by Garrett Heaney
MONTPELIER — Marketing is one of those “make-or-break-you” practices that requires planning and graceful execution in order to bring results in the business world. You have a product. You want to sell it. Who do you tell, and what do you tell them … and how? This is the gist of all marketing — but when it comes to art, you have an anomaly of sorts. Rarely do you find an artist putting ads in print (niche magazines being the exception) and it is unheard of for artists other than Bob Ross (R.I.P.) to have an ad on TV.
So in the modern world, with all this technology at our fingertips, how do artists make themselves known, and how do they go about selling their art? We talked with three local artists to see if they could shed some light on this practice. Jenn Jacques, Kate Burnim and Kari Meyer all have unique styles that have done well for them here in Montpelier, and throughout the state. Here’s what they had to tell us:
The Bridge: How long have you been selling art? How and where did you get started? Do you remember your first sales, how did they come about?
Jenn Jacques: I have been selling art since I was 16. My journey began when I was very little with the guidance of my grandmother Ruth Henson, who was an exceptional oil painter. One of my first sales took place at a local exhibition site, Capitol Grounds. It was an unbelievable feeling, to sell a painting that I created. I will never forget that feeling.
Kate Burnim: I’ve been selling my art since high school (the early 90s) but with intention, the last couple of years. I got started a few years ago with a show at Local 64 in Montpelier, and on the web through my website (snapwhistlestudio.com) and more recently, my Society 6 shop (https://society6.com/kateburnim). I feel like I am still in the early stages of getting my work out there. My first sales came about through shows and word of mouth — a personal connection showing someone they knew a photo of my work.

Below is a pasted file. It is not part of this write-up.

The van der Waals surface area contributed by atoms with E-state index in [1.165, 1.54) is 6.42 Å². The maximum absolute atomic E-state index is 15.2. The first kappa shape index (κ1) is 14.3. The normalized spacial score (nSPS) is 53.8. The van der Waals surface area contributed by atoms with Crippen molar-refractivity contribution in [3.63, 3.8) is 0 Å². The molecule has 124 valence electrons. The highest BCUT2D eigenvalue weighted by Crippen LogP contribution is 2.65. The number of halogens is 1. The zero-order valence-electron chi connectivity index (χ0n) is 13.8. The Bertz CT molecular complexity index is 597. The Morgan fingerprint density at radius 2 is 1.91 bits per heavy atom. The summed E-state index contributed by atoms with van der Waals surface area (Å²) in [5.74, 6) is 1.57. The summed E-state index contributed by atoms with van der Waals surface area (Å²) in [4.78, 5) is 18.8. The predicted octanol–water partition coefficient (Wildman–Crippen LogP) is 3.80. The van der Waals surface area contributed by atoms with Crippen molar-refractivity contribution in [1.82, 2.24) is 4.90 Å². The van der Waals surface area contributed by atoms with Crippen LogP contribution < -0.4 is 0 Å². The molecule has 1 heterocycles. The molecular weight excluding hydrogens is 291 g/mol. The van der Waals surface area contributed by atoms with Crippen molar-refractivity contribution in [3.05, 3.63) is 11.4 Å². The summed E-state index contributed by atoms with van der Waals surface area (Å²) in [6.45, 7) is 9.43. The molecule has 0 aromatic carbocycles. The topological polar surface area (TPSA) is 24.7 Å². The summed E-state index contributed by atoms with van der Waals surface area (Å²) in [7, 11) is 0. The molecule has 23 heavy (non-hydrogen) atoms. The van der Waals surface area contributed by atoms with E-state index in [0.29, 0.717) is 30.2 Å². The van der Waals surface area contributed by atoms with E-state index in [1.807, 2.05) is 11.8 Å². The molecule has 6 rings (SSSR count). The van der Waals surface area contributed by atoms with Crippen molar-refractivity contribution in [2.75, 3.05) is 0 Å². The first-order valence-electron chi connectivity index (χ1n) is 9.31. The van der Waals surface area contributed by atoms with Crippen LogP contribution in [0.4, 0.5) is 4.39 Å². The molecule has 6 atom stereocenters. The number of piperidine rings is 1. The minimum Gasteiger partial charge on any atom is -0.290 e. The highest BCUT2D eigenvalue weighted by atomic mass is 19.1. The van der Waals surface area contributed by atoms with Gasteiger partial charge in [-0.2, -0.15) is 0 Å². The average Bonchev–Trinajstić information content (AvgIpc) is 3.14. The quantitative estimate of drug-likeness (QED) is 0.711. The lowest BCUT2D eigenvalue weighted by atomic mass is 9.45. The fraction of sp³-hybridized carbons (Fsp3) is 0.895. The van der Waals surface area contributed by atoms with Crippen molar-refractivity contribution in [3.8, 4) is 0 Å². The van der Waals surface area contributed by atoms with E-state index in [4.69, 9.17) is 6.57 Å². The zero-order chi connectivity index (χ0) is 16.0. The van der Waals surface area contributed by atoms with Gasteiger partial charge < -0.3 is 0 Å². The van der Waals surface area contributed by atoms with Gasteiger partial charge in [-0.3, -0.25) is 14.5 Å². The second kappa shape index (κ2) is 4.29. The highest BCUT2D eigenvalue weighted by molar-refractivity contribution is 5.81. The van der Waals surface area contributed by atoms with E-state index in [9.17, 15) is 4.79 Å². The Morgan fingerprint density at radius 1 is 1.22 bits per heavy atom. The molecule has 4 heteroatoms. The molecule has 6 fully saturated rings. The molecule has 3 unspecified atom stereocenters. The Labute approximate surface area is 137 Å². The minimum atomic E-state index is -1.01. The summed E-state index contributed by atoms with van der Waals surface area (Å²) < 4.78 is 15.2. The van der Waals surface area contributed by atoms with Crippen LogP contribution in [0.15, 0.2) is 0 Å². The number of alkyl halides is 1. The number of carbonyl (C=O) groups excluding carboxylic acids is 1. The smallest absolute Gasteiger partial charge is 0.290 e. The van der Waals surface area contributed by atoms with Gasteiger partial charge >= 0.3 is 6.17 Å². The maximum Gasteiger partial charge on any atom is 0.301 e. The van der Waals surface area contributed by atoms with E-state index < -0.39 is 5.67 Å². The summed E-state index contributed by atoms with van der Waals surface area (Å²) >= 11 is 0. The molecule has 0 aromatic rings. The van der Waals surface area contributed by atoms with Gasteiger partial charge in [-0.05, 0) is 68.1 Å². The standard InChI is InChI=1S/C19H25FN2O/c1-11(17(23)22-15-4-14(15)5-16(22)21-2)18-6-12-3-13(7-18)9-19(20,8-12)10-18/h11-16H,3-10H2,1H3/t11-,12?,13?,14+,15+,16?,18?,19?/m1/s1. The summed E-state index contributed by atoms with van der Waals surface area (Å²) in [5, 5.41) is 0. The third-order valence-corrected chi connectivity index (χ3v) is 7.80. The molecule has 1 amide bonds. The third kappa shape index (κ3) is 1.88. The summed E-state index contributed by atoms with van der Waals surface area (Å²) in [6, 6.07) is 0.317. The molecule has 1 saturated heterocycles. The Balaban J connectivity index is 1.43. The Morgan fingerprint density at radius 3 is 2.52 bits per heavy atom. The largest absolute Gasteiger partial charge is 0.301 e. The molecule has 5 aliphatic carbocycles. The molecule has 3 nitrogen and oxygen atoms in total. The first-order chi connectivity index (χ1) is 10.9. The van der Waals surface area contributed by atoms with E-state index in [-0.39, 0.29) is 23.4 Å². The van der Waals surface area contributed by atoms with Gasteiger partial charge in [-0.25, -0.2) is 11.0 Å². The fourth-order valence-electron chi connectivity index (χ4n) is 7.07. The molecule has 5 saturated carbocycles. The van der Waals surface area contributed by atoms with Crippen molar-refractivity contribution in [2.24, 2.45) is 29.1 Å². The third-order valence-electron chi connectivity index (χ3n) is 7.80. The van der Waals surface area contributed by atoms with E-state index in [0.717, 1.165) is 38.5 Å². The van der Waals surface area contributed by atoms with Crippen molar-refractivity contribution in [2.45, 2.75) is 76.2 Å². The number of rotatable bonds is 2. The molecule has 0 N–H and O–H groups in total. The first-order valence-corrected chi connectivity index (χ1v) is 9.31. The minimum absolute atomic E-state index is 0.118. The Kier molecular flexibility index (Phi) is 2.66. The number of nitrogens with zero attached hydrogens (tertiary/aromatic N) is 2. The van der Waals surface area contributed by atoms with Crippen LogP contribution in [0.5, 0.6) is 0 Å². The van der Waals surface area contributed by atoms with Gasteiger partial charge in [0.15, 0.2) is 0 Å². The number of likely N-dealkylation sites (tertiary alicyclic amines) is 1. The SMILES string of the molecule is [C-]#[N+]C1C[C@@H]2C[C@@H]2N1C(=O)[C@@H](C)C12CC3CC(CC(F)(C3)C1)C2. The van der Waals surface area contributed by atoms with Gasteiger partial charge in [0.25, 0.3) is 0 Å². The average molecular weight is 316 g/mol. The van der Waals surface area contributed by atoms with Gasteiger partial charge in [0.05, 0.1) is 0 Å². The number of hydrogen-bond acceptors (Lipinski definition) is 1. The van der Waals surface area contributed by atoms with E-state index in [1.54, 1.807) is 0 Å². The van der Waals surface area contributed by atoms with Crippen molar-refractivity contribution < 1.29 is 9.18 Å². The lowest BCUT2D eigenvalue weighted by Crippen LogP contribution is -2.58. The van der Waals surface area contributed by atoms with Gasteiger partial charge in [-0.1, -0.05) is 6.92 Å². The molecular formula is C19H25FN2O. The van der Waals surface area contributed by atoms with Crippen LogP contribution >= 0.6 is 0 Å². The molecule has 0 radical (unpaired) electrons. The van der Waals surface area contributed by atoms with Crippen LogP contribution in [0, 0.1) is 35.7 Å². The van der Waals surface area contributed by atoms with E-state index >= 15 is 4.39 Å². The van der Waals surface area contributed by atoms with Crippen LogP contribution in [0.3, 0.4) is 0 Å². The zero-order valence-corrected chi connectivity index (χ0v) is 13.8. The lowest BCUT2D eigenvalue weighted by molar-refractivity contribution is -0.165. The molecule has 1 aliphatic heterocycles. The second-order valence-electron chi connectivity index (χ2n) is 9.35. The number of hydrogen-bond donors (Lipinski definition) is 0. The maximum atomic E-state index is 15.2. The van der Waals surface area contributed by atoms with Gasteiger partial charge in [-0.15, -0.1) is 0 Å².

Kari Meyer: I have been professionally showing and selling my art since 2004 when I graduated from the University of Vermont with a bachelor’s in studio art. I started showing at The Fourth Annual Firehouse Open at the Firehouse Gallery in Burlington. I also hung my work in restaurants, coffee shops and retail spaces. I’m not sure exactly when my first sale was, but sales really started happening at the Art Hop coordinated by South End Arts and Business Association in Burlington each year, through Burlington City Arts who coordinate shows in commercial spaces in Burlington and through Craftproducers Art Festivals in Stowe and Manchester.
The Bridge: What have been your best avenues for sales?
Jacques: The most successful tool is connecting with the public. Talking face-to-face inspires and captivates art lovers and artists alike. I have had success selling as a vendor locally and in Brooklyn, New York. I also sell my art through local exhibitions in stores and restaurants. The last two exhibitions I’ve held this year were on the walls of The Black Krim in Randolph and Espresso Bueno in Barre. It’s a wonderful way to support the local spirit!